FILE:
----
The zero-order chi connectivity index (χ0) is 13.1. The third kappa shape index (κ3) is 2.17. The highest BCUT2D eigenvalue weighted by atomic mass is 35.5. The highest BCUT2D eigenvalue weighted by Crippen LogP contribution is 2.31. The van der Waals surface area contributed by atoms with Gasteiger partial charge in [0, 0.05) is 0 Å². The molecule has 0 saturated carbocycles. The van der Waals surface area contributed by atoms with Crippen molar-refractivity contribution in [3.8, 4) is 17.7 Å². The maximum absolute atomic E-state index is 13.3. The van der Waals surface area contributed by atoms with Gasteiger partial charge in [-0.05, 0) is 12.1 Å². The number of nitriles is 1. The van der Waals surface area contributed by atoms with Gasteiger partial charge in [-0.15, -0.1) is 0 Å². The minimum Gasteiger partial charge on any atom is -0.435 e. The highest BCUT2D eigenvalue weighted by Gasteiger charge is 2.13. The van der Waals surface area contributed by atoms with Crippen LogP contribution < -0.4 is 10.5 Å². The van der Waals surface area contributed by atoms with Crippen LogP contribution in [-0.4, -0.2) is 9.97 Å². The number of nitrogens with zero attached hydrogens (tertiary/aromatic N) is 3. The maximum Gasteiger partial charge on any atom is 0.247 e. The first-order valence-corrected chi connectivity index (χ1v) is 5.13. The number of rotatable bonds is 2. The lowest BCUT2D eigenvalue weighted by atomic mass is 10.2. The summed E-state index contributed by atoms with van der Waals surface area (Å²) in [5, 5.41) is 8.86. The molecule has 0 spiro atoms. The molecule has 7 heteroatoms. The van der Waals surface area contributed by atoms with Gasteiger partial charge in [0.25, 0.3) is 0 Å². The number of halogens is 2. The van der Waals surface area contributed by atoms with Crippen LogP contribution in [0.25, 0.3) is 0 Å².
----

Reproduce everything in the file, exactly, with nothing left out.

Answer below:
The zero-order chi connectivity index (χ0) is 13.1. The third kappa shape index (κ3) is 2.17. The highest BCUT2D eigenvalue weighted by atomic mass is 35.5. The highest BCUT2D eigenvalue weighted by Crippen LogP contribution is 2.31. The van der Waals surface area contributed by atoms with Gasteiger partial charge in [0, 0.05) is 0 Å². The molecule has 0 saturated carbocycles. The van der Waals surface area contributed by atoms with Crippen molar-refractivity contribution in [3.8, 4) is 17.7 Å². The maximum absolute atomic E-state index is 13.3. The van der Waals surface area contributed by atoms with Gasteiger partial charge in [-0.05, 0) is 12.1 Å². The number of nitriles is 1. The van der Waals surface area contributed by atoms with Gasteiger partial charge in [-0.15, -0.1) is 0 Å². The minimum Gasteiger partial charge on any atom is -0.435 e. The highest BCUT2D eigenvalue weighted by Gasteiger charge is 2.13. The van der Waals surface area contributed by atoms with Crippen LogP contribution < -0.4 is 10.5 Å². The van der Waals surface area contributed by atoms with Crippen LogP contribution in [-0.4, -0.2) is 9.97 Å². The number of nitrogens with zero attached hydrogens (tertiary/aromatic N) is 3. The maximum Gasteiger partial charge on any atom is 0.247 e. The first-order valence-corrected chi connectivity index (χ1v) is 5.13. The number of rotatable bonds is 2. The lowest BCUT2D eigenvalue weighted by atomic mass is 10.2. The summed E-state index contributed by atoms with van der Waals surface area (Å²) in [5, 5.41) is 8.86. The molecule has 0 spiro atoms. The molecule has 7 heteroatoms. The van der Waals surface area contributed by atoms with Gasteiger partial charge in [0.25, 0.3) is 0 Å². The number of halogens is 2. The van der Waals surface area contributed by atoms with Crippen LogP contribution in [0.25, 0.3) is 0 Å².